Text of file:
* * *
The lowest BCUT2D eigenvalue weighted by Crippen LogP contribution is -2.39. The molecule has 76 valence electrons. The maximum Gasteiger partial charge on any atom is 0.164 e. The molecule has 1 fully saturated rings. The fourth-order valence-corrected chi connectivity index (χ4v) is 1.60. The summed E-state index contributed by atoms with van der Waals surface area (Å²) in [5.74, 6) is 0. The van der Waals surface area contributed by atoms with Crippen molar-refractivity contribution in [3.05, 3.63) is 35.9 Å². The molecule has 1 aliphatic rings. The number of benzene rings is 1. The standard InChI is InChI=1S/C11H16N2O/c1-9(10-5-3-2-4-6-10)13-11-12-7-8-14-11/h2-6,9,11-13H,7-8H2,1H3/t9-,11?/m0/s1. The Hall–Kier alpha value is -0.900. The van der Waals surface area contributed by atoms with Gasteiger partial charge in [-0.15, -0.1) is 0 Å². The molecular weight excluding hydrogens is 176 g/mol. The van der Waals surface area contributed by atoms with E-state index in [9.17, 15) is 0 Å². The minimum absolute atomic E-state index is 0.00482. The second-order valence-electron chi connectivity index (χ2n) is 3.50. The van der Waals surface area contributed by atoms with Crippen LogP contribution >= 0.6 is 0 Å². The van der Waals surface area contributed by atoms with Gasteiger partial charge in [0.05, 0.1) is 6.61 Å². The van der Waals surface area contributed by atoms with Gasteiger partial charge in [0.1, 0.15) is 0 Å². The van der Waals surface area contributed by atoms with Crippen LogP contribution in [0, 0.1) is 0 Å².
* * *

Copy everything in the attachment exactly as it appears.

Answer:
The lowest BCUT2D eigenvalue weighted by Crippen LogP contribution is -2.39. The molecule has 76 valence electrons. The maximum Gasteiger partial charge on any atom is 0.164 e. The molecule has 1 fully saturated rings. The fourth-order valence-corrected chi connectivity index (χ4v) is 1.60. The summed E-state index contributed by atoms with van der Waals surface area (Å²) in [5.74, 6) is 0. The van der Waals surface area contributed by atoms with Crippen molar-refractivity contribution in [3.05, 3.63) is 35.9 Å². The molecule has 1 aliphatic rings. The number of benzene rings is 1. The standard InChI is InChI=1S/C11H16N2O/c1-9(10-5-3-2-4-6-10)13-11-12-7-8-14-11/h2-6,9,11-13H,7-8H2,1H3/t9-,11?/m0/s1. The Hall–Kier alpha value is -0.900. The van der Waals surface area contributed by atoms with Gasteiger partial charge in [-0.15, -0.1) is 0 Å². The molecular weight excluding hydrogens is 176 g/mol. The van der Waals surface area contributed by atoms with E-state index in [9.17, 15) is 0 Å². The minimum absolute atomic E-state index is 0.00482. The second-order valence-electron chi connectivity index (χ2n) is 3.50. The van der Waals surface area contributed by atoms with Crippen LogP contribution >= 0.6 is 0 Å². The van der Waals surface area contributed by atoms with Gasteiger partial charge in [0.05, 0.1) is 6.61 Å². The van der Waals surface area contributed by atoms with Gasteiger partial charge in [0.1, 0.15) is 0 Å². The van der Waals surface area contributed by atoms with Crippen LogP contribution in [0, 0.1) is 0 Å².